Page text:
One of the standout whiskey bars is the Bourbon Bistro in Louisville, Ky. Included on its substantial drinks menu is a roster of nine bourbon flights ranging in price from $10 to $20. One flight pairs the talents of three wheated bourbons, another matches up two bourbons and a Tennessee whiskey, while yet another features three small-batch whiskeys.
Industry veteran Kass thinks most consumers find whiskey daunting at first and don’t want to risk exposing their naiveté, especially in the on-premise setting. “Menu descriptions and a well-trained wait staff that help demystify whiskey and educate consumers make a world of difference when it comes to generating sales. Tasting events and featured tasting flights are extremely effective at building interest and trial,” he suggests. “American whiskeys have great names, great heritages and great personalities behind them — they just need to be served up properly to consumers.”
Mixologist Casey also considers thorough staff training paramount to building better sales. “When a server is passionate and knowledgeable about a whiskey or particular cocktail, the guest picks up on the person’s excitement. It creates something akin to an electrical arc between them. That’s how you drive sales.”
Death & Company’s Miller considers knowledge a tremendous ally behind the bar. “We regularly conduct spirit tastings for everyone on our staff. These sessions not only help our bartenders and servers be more confident when making recommendations to guests, they go a long way in helping us create sensational cocktails.”
Much in the same way the Martini bolstered the popularity of super-premium gins and vodkas, the Manhattan is providing added impetus to the resurgence of bourbon. To Miller’s way of thinking, the classic cocktail and its many creative variations are unsurpassed for promoting top-shelf whiskeys. “I can think of no finer way to showcase a classy bourbon, no matter what the cost, than the Manhattan.”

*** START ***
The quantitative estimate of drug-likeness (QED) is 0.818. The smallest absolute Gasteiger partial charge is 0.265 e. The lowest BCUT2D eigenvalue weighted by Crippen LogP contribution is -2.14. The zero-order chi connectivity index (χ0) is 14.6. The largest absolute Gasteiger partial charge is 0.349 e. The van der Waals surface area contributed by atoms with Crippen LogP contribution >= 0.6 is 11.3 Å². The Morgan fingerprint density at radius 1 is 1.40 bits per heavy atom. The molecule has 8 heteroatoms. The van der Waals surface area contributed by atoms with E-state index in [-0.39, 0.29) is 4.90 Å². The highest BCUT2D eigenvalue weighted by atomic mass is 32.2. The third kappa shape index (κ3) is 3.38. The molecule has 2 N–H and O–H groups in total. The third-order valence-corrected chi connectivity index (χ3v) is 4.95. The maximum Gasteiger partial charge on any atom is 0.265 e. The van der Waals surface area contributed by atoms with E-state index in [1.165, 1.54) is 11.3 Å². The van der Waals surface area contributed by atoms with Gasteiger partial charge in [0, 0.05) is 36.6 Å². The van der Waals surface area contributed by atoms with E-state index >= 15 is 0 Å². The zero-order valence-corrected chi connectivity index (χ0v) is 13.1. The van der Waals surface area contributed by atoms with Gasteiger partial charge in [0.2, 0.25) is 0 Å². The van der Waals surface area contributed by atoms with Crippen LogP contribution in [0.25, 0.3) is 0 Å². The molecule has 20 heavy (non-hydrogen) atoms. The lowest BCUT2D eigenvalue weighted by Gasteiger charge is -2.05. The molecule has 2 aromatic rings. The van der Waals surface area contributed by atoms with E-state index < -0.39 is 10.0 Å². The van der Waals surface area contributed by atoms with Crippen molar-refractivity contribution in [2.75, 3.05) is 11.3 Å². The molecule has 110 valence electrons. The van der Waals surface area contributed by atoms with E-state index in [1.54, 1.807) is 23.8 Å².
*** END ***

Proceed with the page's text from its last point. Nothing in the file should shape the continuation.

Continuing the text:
The venerable drink originated in 1874 at the Manhattan Club in New York City. When asked to concoct something special, the staff devised a cocktail using whiskey, Italian (sweet) vermouth, bitters and a slice of lemon. Needless to say, the drink they dubbed the Manhattan Cocktail made a lasting impression.
Every great whiskey bar should have an equally great Manhattan to its credit. In the process, consider substituting the sweet vermouth for a different style of aperitif, such as Dubonnet or Lillet. Both are available in two styles — rouge and blanc — and are ideally suited for use in signature Manhattans. In fact, the list of possibilities includes the most famous names in fortified wines: Port, Sherry and Madeira. Each imbues the cocktail with a distinctive velvety texture, fruit-laced bouquet and flavor-laden palates.
As generations of Old Fashioned enthusiasts will attest, bourbon and muddled fruit taste sublime. Don’t overlook the creative option of adding muddled oranges, lemons, cherries, peaches, apricots or tangerines to the cocktail. The fresh flavors marry beautifully with bourbon and muddling adds greatly to the drink’s production value.
Another reliable method of bolstering the character of a Manhattan is to modify it with a liqueur. For example, the New Orleans Manhattan is made by first swirling the inside of the chilled cocktail glass with Frangelico. The excess is discarded prior to pouring in the Manhattan. The liqueur adds a delightful nutty aroma and flavor to the cocktail.
Perhaps bourbon’s resurgence is behind the renewed interest in the Manhattan, although it’s equally likely the revival has everything to do with the drink itself. It is about as marvelous as a cocktail gets. NCB